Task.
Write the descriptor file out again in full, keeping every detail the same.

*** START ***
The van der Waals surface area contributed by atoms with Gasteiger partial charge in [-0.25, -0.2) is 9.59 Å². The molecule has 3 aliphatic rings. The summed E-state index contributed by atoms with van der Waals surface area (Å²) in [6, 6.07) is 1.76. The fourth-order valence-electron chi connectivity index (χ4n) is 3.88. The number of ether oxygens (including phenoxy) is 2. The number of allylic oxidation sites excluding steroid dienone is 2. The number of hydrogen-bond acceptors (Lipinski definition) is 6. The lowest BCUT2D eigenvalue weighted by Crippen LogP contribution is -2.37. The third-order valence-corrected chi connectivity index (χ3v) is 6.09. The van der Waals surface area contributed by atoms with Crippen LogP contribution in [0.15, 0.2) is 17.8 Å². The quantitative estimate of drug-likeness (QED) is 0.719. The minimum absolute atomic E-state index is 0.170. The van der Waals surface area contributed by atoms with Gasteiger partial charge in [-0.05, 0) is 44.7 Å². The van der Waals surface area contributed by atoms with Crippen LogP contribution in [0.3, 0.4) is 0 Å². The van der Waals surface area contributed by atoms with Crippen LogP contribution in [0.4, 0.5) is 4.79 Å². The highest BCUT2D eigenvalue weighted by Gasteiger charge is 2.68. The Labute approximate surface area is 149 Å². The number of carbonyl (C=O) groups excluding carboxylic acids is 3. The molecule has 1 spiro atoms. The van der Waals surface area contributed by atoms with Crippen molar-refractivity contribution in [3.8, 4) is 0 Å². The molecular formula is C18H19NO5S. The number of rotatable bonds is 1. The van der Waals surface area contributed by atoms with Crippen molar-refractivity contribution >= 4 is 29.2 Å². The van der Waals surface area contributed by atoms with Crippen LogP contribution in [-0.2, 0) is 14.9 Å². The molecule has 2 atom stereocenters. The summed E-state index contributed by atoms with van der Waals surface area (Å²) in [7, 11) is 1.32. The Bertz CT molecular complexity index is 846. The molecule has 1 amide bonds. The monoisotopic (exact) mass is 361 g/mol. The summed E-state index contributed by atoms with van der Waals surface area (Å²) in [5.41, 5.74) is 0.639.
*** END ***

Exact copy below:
The van der Waals surface area contributed by atoms with Gasteiger partial charge in [-0.25, -0.2) is 9.59 Å². The molecule has 3 aliphatic rings. The summed E-state index contributed by atoms with van der Waals surface area (Å²) in [6, 6.07) is 1.76. The fourth-order valence-electron chi connectivity index (χ4n) is 3.88. The number of ether oxygens (including phenoxy) is 2. The number of allylic oxidation sites excluding steroid dienone is 2. The number of hydrogen-bond acceptors (Lipinski definition) is 6. The lowest BCUT2D eigenvalue weighted by Crippen LogP contribution is -2.37. The third-order valence-corrected chi connectivity index (χ3v) is 6.09. The van der Waals surface area contributed by atoms with Crippen LogP contribution in [0.15, 0.2) is 17.8 Å². The quantitative estimate of drug-likeness (QED) is 0.719. The minimum absolute atomic E-state index is 0.170. The van der Waals surface area contributed by atoms with Gasteiger partial charge in [-0.05, 0) is 44.7 Å². The van der Waals surface area contributed by atoms with Crippen LogP contribution in [0.3, 0.4) is 0 Å². The van der Waals surface area contributed by atoms with Crippen LogP contribution in [0.4, 0.5) is 4.79 Å². The highest BCUT2D eigenvalue weighted by Gasteiger charge is 2.68. The Labute approximate surface area is 149 Å². The number of carbonyl (C=O) groups excluding carboxylic acids is 3. The molecule has 1 spiro atoms. The van der Waals surface area contributed by atoms with Crippen molar-refractivity contribution in [3.8, 4) is 0 Å². The molecular formula is C18H19NO5S. The number of rotatable bonds is 1. The van der Waals surface area contributed by atoms with Crippen molar-refractivity contribution >= 4 is 29.2 Å². The van der Waals surface area contributed by atoms with Crippen LogP contribution in [-0.2, 0) is 14.9 Å². The molecule has 2 atom stereocenters. The summed E-state index contributed by atoms with van der Waals surface area (Å²) in [7, 11) is 1.32. The Bertz CT molecular complexity index is 846. The molecule has 1 amide bonds. The monoisotopic (exact) mass is 361 g/mol. The summed E-state index contributed by atoms with van der Waals surface area (Å²) in [5.41, 5.74) is 0.639.